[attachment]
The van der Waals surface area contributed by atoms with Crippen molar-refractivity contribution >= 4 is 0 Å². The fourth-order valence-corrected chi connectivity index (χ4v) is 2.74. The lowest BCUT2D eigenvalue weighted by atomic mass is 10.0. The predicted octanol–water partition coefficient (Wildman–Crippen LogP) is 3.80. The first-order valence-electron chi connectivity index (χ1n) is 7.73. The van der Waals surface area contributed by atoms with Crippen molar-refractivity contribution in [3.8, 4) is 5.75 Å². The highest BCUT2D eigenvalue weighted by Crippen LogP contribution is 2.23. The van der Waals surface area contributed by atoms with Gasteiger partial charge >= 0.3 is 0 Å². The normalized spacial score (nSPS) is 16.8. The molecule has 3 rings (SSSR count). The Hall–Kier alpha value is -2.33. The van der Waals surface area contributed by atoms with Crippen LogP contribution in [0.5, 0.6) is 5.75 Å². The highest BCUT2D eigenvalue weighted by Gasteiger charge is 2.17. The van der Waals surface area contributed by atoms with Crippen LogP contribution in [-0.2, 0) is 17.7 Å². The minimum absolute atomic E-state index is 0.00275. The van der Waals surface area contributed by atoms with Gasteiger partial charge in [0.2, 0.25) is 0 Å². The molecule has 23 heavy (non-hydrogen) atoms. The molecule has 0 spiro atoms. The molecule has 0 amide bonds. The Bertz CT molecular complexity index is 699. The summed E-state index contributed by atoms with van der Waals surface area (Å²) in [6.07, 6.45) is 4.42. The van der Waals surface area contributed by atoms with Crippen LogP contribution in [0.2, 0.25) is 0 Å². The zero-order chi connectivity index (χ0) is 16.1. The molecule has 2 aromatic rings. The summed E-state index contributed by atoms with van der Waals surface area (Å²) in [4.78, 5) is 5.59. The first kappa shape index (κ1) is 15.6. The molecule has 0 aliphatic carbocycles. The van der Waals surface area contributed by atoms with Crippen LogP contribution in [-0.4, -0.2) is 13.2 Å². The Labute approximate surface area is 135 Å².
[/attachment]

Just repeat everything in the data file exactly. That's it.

The van der Waals surface area contributed by atoms with Crippen molar-refractivity contribution >= 4 is 0 Å². The fourth-order valence-corrected chi connectivity index (χ4v) is 2.74. The lowest BCUT2D eigenvalue weighted by atomic mass is 10.0. The predicted octanol–water partition coefficient (Wildman–Crippen LogP) is 3.80. The first-order valence-electron chi connectivity index (χ1n) is 7.73. The van der Waals surface area contributed by atoms with Crippen molar-refractivity contribution in [3.8, 4) is 5.75 Å². The highest BCUT2D eigenvalue weighted by Crippen LogP contribution is 2.23. The van der Waals surface area contributed by atoms with Gasteiger partial charge >= 0.3 is 0 Å². The normalized spacial score (nSPS) is 16.8. The molecule has 3 rings (SSSR count). The Hall–Kier alpha value is -2.33. The van der Waals surface area contributed by atoms with Crippen LogP contribution in [0.5, 0.6) is 5.75 Å². The highest BCUT2D eigenvalue weighted by Gasteiger charge is 2.17. The van der Waals surface area contributed by atoms with Crippen LogP contribution in [-0.2, 0) is 17.7 Å². The minimum absolute atomic E-state index is 0.00275. The van der Waals surface area contributed by atoms with Gasteiger partial charge in [0.2, 0.25) is 0 Å². The molecule has 23 heavy (non-hydrogen) atoms. The molecule has 0 spiro atoms. The molecule has 0 amide bonds. The Bertz CT molecular complexity index is 699. The summed E-state index contributed by atoms with van der Waals surface area (Å²) in [6.07, 6.45) is 4.42. The van der Waals surface area contributed by atoms with Crippen LogP contribution in [0.2, 0.25) is 0 Å². The zero-order chi connectivity index (χ0) is 16.1. The molecule has 2 aromatic rings. The summed E-state index contributed by atoms with van der Waals surface area (Å²) in [4.78, 5) is 5.59. The first kappa shape index (κ1) is 15.6. The molecule has 0 aliphatic carbocycles. The van der Waals surface area contributed by atoms with Crippen LogP contribution in [-0.4, -0.2) is 13.2 Å². The Labute approximate surface area is 135 Å².